Historians have long debated the idea that an aristocratic crisis occurred in France during the sixteenth and seventeenth centuries. The traditional view of the period has been that the established nobility, the noblesse d'epee, found itself dispossessed by the most successful members of the middle class, who were slowly emerging as a separate and powerful bureaucratic nobility, the noblesse de robe. Confident that a broad functional division separated these two groups, advocates of this view have maintained that differing patterns of wealth, marriage, and education further widened the gap between the old nobility and the new. According to these historians, the alleged decline of the old aristocracy permitted the expansion of royal authority with little effective opposition.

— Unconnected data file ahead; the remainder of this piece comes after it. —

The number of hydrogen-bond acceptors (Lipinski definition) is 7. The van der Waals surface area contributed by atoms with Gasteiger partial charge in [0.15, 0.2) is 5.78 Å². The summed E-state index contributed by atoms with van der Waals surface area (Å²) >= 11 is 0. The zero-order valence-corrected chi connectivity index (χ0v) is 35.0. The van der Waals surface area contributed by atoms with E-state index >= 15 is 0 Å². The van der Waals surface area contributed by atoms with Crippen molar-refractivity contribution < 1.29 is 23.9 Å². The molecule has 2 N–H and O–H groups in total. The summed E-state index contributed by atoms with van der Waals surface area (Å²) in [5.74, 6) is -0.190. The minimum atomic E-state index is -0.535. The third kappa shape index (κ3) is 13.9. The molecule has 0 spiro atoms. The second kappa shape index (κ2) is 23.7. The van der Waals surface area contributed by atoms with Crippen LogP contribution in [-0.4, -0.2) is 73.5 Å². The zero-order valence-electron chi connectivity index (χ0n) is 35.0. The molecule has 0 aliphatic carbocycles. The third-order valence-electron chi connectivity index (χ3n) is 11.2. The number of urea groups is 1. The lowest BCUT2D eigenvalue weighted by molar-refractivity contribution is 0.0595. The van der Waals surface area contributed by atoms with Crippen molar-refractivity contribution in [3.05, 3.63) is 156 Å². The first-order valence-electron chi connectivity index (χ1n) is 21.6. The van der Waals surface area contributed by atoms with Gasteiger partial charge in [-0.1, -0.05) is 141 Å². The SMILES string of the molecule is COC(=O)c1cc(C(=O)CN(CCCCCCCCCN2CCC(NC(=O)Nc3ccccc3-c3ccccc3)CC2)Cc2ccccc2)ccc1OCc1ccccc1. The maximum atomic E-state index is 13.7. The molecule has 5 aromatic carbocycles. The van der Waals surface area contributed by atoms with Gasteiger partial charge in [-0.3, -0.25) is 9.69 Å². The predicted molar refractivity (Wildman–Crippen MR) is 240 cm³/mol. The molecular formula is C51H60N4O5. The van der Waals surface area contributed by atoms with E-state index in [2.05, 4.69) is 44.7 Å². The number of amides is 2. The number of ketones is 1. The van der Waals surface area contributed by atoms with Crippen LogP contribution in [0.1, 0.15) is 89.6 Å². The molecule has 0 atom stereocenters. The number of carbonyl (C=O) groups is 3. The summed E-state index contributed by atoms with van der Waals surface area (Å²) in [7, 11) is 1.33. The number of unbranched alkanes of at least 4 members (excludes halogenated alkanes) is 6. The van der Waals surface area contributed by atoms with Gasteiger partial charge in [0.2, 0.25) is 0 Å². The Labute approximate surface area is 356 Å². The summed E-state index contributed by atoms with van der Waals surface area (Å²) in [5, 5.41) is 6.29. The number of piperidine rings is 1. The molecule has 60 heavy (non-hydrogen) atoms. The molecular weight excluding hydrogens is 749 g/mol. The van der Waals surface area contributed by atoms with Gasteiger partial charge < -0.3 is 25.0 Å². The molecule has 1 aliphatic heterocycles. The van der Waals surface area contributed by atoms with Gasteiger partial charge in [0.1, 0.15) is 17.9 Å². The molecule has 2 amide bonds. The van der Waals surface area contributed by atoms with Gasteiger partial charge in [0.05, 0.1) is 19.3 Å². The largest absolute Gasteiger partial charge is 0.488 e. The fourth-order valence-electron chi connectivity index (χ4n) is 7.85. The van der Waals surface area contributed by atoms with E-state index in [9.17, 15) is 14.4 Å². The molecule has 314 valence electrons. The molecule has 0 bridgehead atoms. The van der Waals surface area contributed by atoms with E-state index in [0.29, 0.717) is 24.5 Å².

Donna Bohanan is one of an increasing number of scholars who challenge this theory. She maintains that the traditional interpretation, in concentrating on the nobility of northern France, has failed to take regional differences into account. In her convincing and clearly argued study of the nobility of seventeenth-century Aix-en-Provence, Bohanan shows that the established nobility was not displaced by the new aristocracy but rather was rejuvenated by the influx of new blood, new talents, and new money. This occurred chiefly, she claims, because the noble families of southern France, both old and new, lived mainly in urban settings, from which they were able and accustomed to exert influence in a number of areas: provincial politics, royal government, municipal life, and the local economy. Bohanan argues that the continued use of Roman law, the survival of large tracts of allodial property, and the imperfect development of vassalage further helped to set the Midi and its elites apart from the remainder of the kingdom. She asserts that such regional diversity was intrinsic to France in the early modern period and inevitably affected the strength of provincial nobilities. For the purposes of her study, Bohanan analyzes in extensive detail the lives of five noble Aixois families--two representing the old aristocracy and three representing the new. She finds that in many ways--the acquisition of wealth, marriage and inheritance patterns, educational achievement, and civic responsibility--the old and new nobility acted in concordance with each other. In the final analysis it was the ability to adapt to changing circumstances that underlay the assimilation of both old and new families and permitted the resulting elite to maintain power in both a local and a regional context. Bohanan's work, which draws heavily on quantitative analysis, makes a significant contribution to the ongoing scholarly debate on the early modern French nobility.